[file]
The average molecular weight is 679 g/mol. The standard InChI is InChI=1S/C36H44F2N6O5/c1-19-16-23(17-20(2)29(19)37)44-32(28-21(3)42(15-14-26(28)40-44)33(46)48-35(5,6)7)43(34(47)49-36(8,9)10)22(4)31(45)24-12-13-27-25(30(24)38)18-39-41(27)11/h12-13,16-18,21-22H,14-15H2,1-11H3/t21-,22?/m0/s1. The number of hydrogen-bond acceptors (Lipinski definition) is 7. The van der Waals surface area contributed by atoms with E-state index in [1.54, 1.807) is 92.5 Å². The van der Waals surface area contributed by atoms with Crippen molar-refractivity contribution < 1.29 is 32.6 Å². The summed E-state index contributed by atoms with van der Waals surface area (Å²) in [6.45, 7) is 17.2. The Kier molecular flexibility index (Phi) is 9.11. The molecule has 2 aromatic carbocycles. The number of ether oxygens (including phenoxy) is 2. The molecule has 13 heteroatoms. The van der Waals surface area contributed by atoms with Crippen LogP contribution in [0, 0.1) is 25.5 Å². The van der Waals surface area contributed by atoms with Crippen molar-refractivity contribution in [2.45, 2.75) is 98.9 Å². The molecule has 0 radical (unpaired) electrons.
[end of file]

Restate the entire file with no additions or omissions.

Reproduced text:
The average molecular weight is 679 g/mol. The standard InChI is InChI=1S/C36H44F2N6O5/c1-19-16-23(17-20(2)29(19)37)44-32(28-21(3)42(15-14-26(28)40-44)33(46)48-35(5,6)7)43(34(47)49-36(8,9)10)22(4)31(45)24-12-13-27-25(30(24)38)18-39-41(27)11/h12-13,16-18,21-22H,14-15H2,1-11H3/t21-,22?/m0/s1. The number of hydrogen-bond acceptors (Lipinski definition) is 7. The van der Waals surface area contributed by atoms with E-state index in [1.54, 1.807) is 92.5 Å². The van der Waals surface area contributed by atoms with Crippen molar-refractivity contribution < 1.29 is 32.6 Å². The summed E-state index contributed by atoms with van der Waals surface area (Å²) in [6.45, 7) is 17.2. The Kier molecular flexibility index (Phi) is 9.11. The molecule has 2 aromatic carbocycles. The number of ether oxygens (including phenoxy) is 2. The molecule has 13 heteroatoms. The van der Waals surface area contributed by atoms with Crippen LogP contribution in [0, 0.1) is 25.5 Å². The van der Waals surface area contributed by atoms with Crippen molar-refractivity contribution in [2.45, 2.75) is 98.9 Å². The molecule has 0 radical (unpaired) electrons.